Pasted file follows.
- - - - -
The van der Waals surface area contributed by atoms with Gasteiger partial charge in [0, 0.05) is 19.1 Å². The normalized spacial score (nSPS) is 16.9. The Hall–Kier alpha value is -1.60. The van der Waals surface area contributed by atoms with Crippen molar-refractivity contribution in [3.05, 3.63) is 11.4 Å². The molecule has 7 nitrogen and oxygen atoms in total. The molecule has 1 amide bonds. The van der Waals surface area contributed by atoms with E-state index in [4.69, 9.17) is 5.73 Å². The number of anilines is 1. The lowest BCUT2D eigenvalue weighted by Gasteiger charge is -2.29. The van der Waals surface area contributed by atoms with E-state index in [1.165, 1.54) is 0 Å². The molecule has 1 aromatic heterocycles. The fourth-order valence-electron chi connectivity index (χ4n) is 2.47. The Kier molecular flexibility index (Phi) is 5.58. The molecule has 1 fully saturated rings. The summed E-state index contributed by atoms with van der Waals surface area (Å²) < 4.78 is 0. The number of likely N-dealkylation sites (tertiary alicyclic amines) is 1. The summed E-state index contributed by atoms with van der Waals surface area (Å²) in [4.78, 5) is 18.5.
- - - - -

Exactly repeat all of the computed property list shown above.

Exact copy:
The van der Waals surface area contributed by atoms with Gasteiger partial charge in [0, 0.05) is 19.1 Å². The normalized spacial score (nSPS) is 16.9. The Hall–Kier alpha value is -1.60. The van der Waals surface area contributed by atoms with Crippen molar-refractivity contribution in [3.05, 3.63) is 11.4 Å². The molecule has 7 nitrogen and oxygen atoms in total. The molecule has 1 amide bonds. The van der Waals surface area contributed by atoms with E-state index in [4.69, 9.17) is 5.73 Å². The number of anilines is 1. The lowest BCUT2D eigenvalue weighted by Gasteiger charge is -2.29. The van der Waals surface area contributed by atoms with E-state index in [1.165, 1.54) is 0 Å². The molecule has 1 aromatic heterocycles. The fourth-order valence-electron chi connectivity index (χ4n) is 2.47. The Kier molecular flexibility index (Phi) is 5.58. The molecule has 1 fully saturated rings. The summed E-state index contributed by atoms with van der Waals surface area (Å²) < 4.78 is 0. The number of likely N-dealkylation sites (tertiary alicyclic amines) is 1. The summed E-state index contributed by atoms with van der Waals surface area (Å²) in [4.78, 5) is 18.5.